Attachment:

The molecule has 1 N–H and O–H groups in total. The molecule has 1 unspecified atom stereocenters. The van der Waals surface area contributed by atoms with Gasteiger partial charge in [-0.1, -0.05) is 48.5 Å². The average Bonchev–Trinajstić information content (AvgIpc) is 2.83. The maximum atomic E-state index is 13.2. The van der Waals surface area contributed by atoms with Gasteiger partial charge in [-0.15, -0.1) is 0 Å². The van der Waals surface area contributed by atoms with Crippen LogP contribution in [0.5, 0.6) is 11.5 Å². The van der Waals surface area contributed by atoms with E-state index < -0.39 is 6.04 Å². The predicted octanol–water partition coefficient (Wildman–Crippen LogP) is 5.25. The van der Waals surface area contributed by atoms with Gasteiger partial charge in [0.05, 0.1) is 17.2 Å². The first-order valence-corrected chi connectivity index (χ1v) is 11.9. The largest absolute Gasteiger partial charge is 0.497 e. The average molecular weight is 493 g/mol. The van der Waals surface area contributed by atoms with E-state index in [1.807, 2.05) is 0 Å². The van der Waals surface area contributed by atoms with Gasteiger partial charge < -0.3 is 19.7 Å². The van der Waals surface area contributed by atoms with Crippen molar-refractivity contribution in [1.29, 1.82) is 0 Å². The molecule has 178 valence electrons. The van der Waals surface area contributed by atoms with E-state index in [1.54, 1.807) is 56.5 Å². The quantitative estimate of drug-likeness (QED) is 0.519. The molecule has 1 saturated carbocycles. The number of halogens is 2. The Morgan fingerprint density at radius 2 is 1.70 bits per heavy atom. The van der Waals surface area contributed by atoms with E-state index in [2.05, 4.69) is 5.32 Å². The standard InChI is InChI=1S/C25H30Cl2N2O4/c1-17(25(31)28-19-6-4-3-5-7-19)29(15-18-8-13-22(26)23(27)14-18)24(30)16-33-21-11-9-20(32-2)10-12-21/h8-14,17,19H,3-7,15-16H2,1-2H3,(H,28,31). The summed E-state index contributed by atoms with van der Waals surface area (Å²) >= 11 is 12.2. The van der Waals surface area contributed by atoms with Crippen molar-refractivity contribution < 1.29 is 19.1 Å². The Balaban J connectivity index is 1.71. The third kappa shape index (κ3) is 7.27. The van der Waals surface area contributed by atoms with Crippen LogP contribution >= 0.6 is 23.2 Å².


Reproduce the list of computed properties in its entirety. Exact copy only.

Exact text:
The molecule has 1 N–H and O–H groups in total. The molecule has 1 unspecified atom stereocenters. The van der Waals surface area contributed by atoms with Gasteiger partial charge in [-0.1, -0.05) is 48.5 Å². The average Bonchev–Trinajstić information content (AvgIpc) is 2.83. The maximum atomic E-state index is 13.2. The van der Waals surface area contributed by atoms with Gasteiger partial charge in [-0.15, -0.1) is 0 Å². The van der Waals surface area contributed by atoms with Crippen LogP contribution in [0.5, 0.6) is 11.5 Å². The van der Waals surface area contributed by atoms with E-state index < -0.39 is 6.04 Å². The predicted octanol–water partition coefficient (Wildman–Crippen LogP) is 5.25. The van der Waals surface area contributed by atoms with Gasteiger partial charge in [0.05, 0.1) is 17.2 Å². The first-order valence-corrected chi connectivity index (χ1v) is 11.9. The largest absolute Gasteiger partial charge is 0.497 e. The average molecular weight is 493 g/mol. The van der Waals surface area contributed by atoms with E-state index in [1.807, 2.05) is 0 Å². The van der Waals surface area contributed by atoms with Gasteiger partial charge < -0.3 is 19.7 Å². The van der Waals surface area contributed by atoms with Crippen molar-refractivity contribution in [1.29, 1.82) is 0 Å². The molecule has 178 valence electrons. The van der Waals surface area contributed by atoms with E-state index in [1.54, 1.807) is 56.5 Å². The quantitative estimate of drug-likeness (QED) is 0.519. The molecule has 1 saturated carbocycles. The number of halogens is 2. The Morgan fingerprint density at radius 2 is 1.70 bits per heavy atom. The van der Waals surface area contributed by atoms with E-state index in [2.05, 4.69) is 5.32 Å². The standard InChI is InChI=1S/C25H30Cl2N2O4/c1-17(25(31)28-19-6-4-3-5-7-19)29(15-18-8-13-22(26)23(27)14-18)24(30)16-33-21-11-9-20(32-2)10-12-21/h8-14,17,19H,3-7,15-16H2,1-2H3,(H,28,31). The summed E-state index contributed by atoms with van der Waals surface area (Å²) >= 11 is 12.2. The van der Waals surface area contributed by atoms with Crippen molar-refractivity contribution < 1.29 is 19.1 Å². The Balaban J connectivity index is 1.71. The third kappa shape index (κ3) is 7.27. The van der Waals surface area contributed by atoms with Crippen LogP contribution >= 0.6 is 23.2 Å².